Presidential Symposium - Lewy Body Dementia: From Symptoms to Synuclein
Date/Time: Monday, October 22, 2018 - 9:15 AM to 11:15 AM
Area: Dementia and Aging
Room: Centennial III & IV
Chair: David M. Holtzman, MD - Washington University in St. Louis
Co-Chair: William T. Dauer, MD - University of Michigan Medical School
Lewy body dementia (LBD) is the second most common type of degenerative dementia and encompasses dementia with Lewy bodies and Parkinson disease dementia. Principle features of LBD include hallucinations, fluctuations in consciousness, sleep dysfunction and a close association with parkinsonism. The pathological hallmark of LBD is synuclein-containing Lewy bodies in the cerebral cortex that are similar in appearance to those that occur in Parkinson disease (PD). In LBD, Lewy bodies are frequently accompanied by other protein aggregates such as amyloid-Î². Little is understood about the pathogenesis of LBD, including the cause of synuclein accumulation in cerebral cortex, its spread through the brain, how synuclein leads to neuronal dysfunction, and the relationship of LBD to PD. The speakers in this Symposium will present the latest research in these areas, advancement of which is critical to advancing novel therapies for DLB.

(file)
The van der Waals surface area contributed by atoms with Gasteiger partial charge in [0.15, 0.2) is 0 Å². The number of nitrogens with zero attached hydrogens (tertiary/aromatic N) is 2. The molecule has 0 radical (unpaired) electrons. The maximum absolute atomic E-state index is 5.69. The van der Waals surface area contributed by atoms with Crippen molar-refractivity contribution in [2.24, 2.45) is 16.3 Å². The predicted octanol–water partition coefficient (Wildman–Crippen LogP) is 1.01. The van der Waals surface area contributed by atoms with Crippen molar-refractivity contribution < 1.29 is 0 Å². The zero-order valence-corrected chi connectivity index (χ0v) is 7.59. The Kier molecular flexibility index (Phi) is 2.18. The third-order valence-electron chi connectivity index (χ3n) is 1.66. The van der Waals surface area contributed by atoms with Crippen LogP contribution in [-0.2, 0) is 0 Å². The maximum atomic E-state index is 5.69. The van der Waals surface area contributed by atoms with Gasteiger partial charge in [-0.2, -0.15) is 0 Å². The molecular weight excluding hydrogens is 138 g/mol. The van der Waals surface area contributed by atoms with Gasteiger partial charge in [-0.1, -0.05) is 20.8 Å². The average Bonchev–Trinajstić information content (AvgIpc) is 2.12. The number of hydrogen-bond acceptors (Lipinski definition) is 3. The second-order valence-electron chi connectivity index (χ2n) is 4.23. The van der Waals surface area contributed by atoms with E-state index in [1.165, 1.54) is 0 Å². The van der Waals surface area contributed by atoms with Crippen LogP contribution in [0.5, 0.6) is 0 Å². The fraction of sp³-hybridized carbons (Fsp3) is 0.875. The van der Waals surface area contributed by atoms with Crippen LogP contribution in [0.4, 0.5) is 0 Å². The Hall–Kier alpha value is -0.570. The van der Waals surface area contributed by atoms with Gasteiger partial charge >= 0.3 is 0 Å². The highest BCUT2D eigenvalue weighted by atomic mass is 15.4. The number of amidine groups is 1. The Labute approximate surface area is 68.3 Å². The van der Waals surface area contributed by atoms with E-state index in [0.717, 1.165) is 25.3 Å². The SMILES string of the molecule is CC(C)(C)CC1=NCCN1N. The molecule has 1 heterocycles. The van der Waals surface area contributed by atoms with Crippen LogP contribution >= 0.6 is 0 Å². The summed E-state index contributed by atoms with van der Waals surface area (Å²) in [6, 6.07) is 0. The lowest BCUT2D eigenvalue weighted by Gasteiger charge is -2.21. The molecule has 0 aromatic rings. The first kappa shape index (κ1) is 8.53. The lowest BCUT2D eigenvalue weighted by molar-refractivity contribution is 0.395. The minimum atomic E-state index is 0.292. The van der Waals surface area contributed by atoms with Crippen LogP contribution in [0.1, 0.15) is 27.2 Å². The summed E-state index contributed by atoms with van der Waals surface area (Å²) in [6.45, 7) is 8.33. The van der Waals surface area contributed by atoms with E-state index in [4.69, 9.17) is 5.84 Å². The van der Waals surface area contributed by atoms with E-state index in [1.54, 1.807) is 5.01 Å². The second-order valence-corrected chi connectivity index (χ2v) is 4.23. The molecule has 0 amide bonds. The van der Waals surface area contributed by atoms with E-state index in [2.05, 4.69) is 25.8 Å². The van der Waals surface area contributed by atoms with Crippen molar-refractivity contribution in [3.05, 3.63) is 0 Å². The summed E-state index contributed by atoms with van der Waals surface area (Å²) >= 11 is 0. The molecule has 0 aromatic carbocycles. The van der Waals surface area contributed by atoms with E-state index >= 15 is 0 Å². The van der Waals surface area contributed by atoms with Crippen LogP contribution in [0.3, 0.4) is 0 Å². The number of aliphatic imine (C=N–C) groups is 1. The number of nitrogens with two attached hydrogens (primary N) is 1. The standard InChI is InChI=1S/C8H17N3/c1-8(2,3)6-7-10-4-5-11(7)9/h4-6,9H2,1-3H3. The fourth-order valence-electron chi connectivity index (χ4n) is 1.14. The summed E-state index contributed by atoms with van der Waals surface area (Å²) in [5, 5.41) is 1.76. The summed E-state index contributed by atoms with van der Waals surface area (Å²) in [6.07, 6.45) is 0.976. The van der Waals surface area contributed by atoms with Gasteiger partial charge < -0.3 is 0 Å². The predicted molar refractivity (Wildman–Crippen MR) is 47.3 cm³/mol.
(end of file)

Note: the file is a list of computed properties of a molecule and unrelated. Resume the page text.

Recognize the cardinal clinical features of LBD, including its varied presentations.
Understand the proper use of laboratory and neuroimaging studies in the diagnosis of LBD.
Appreciate current scientific knowledge about how synuclein accumulates and disrupts neuronal function.